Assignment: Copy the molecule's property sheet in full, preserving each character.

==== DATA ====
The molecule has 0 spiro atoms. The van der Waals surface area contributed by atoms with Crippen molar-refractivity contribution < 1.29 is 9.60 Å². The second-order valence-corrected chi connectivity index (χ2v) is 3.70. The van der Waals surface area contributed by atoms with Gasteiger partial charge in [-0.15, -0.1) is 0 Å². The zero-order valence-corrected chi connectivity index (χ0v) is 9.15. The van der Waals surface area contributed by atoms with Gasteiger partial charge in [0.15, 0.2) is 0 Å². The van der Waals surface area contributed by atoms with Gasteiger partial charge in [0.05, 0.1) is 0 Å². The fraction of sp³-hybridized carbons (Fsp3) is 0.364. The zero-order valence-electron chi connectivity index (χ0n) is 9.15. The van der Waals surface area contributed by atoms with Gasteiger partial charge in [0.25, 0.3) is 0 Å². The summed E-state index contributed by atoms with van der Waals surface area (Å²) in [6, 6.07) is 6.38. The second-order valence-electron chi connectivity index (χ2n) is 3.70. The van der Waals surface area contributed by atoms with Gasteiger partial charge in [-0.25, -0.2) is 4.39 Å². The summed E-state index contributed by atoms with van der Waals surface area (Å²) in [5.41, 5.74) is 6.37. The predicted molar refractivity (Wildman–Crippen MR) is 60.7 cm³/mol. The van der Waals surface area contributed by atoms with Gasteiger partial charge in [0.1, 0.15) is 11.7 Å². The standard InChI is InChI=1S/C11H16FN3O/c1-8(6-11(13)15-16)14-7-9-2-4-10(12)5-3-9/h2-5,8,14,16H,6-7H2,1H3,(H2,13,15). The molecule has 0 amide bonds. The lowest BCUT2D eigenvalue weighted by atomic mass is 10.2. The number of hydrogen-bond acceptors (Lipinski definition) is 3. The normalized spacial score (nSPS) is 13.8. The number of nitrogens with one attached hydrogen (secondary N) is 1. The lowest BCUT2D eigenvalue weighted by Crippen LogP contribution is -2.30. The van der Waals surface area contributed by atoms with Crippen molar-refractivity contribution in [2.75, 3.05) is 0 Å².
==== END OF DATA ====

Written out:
The molecule has 0 spiro atoms. The van der Waals surface area contributed by atoms with Crippen molar-refractivity contribution < 1.29 is 9.60 Å². The second-order valence-corrected chi connectivity index (χ2v) is 3.70. The van der Waals surface area contributed by atoms with Gasteiger partial charge in [-0.15, -0.1) is 0 Å². The zero-order valence-corrected chi connectivity index (χ0v) is 9.15. The van der Waals surface area contributed by atoms with Gasteiger partial charge in [0.15, 0.2) is 0 Å². The van der Waals surface area contributed by atoms with Gasteiger partial charge in [0.05, 0.1) is 0 Å². The fraction of sp³-hybridized carbons (Fsp3) is 0.364. The zero-order valence-electron chi connectivity index (χ0n) is 9.15. The van der Waals surface area contributed by atoms with Gasteiger partial charge in [0.25, 0.3) is 0 Å². The summed E-state index contributed by atoms with van der Waals surface area (Å²) in [6, 6.07) is 6.38. The second-order valence-electron chi connectivity index (χ2n) is 3.70. The van der Waals surface area contributed by atoms with Gasteiger partial charge in [-0.25, -0.2) is 4.39 Å². The summed E-state index contributed by atoms with van der Waals surface area (Å²) in [5.41, 5.74) is 6.37. The predicted molar refractivity (Wildman–Crippen MR) is 60.7 cm³/mol. The van der Waals surface area contributed by atoms with Gasteiger partial charge in [0.1, 0.15) is 11.7 Å². The standard InChI is InChI=1S/C11H16FN3O/c1-8(6-11(13)15-16)14-7-9-2-4-10(12)5-3-9/h2-5,8,14,16H,6-7H2,1H3,(H2,13,15). The molecule has 0 amide bonds. The lowest BCUT2D eigenvalue weighted by atomic mass is 10.2. The number of hydrogen-bond acceptors (Lipinski definition) is 3. The normalized spacial score (nSPS) is 13.8. The number of nitrogens with one attached hydrogen (secondary N) is 1. The lowest BCUT2D eigenvalue weighted by Crippen LogP contribution is -2.30. The van der Waals surface area contributed by atoms with Crippen molar-refractivity contribution in [2.75, 3.05) is 0 Å².